• Dedicate songs to the people you meet, as well as to the staff. First, it will break the ice by getting the audience to focus on the person(s) you’re dedicating the song to. Secondly, the person you’re singing for/about will talk you up.
  • Tell pre-rehearsed stories and/or jokes to break the ice. If possible, make them directly relevant to the audience.
  • Have some ‘for me’ songs. Sometimes you hit an audience that, for their own reasons, only want to talk amongst themselves rather than pay attention to you. You may very well win them over if you play songs that you absolutely love rather than trying to figure out what they want. Audiences are often more intuitive than we give them credit for.
  • Determine if it is you or them. Sometimes you just get an audience that is uncharacteristic for the venue. Sometimes there are outside happenings influencing their mood. If the nature of the audience is prefrably quiet and subdued, cater to it. If they are getting a bit loud, run with it (unless the management doesn’t want that).
  • Ask for requests (if you’re that kind of act). Oftentimes this can break the ice because you get direct feedback regarding what the audience wants.
  • Improvise. If you have the feeling that something different than what you planned would work better, try it.
  • Change your set list around. This is especially important if the same people see you on consecutive nights. Avoid becoming too predictable.
  • Feed off the waitress or bartender. Ask them what they want to hear. Make them happy by dedicating songs to them. Remind the audience to tip them. Make them laugh by telling jokes about them (respectfully, of course).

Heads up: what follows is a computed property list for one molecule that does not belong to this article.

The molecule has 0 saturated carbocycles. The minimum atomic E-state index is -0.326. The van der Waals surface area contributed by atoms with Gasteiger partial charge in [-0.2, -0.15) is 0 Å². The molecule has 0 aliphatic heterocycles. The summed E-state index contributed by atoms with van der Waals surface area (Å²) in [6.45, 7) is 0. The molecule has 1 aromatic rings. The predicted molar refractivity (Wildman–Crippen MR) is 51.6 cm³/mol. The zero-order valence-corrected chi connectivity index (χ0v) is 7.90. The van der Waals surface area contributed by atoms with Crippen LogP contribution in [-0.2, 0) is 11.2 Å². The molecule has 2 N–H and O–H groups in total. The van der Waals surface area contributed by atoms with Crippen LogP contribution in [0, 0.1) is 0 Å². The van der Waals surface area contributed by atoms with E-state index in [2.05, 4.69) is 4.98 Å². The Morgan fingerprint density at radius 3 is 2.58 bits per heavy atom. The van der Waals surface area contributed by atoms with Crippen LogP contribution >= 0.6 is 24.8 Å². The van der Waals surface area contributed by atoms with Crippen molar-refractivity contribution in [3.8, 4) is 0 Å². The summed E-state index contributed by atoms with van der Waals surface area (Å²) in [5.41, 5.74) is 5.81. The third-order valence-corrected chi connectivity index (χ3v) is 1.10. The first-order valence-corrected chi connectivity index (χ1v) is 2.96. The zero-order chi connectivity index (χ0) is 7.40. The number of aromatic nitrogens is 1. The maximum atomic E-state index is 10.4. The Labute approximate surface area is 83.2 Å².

• Take chances. Try something new if the ‘same ol’ same ol’’ isn’t working, as long as the room lends itself to taking risks.
  • Pick one person in the room to focus on for a short period of time, and then move on to another. Win the crowd over 1 person at a time if you have to.
  • Tip the bartender and/or waitress well. They will become your biggest supporters to the patrons and to the management.
  • To break the ice, offer a free CD, t-shirt or something else to the first couple on the dance floor.
  • Check in with the manager, bartender or waitress during breaks to see what you’re doing right and wrong. They will hear customer comments about you.

After The Gig

  • Survey the audience at your merchandise table. Learn from their comments.
  • Check back with the manager to gauge his/her satisfaction. Ask what you might do better the next time you return.
  • Ask the bartender(s) and waitresses if the crowd was good to them. Find out what they suggest to make the next night or time even more lucrative for them. They will put a good word in for you because you are concerned about their satisfaction.
  • Get the people in attendance on your mailing list, then send an informal survey to them. Study their comments for the next time you return.
  • Make notes of the names of the people who got on your mailing list. Call them by name the next time you see them there.

If you love what you do and you do it well, your passion will become infectious. That can often win over an otherwise hard-to-reach crowd. Add in the networking aspect of meeting patrons, the staff and the manager, and you’ll have your own cheering squad. If the feedback is all positive, follow up immediately to book your follow up gigs.[/private_member]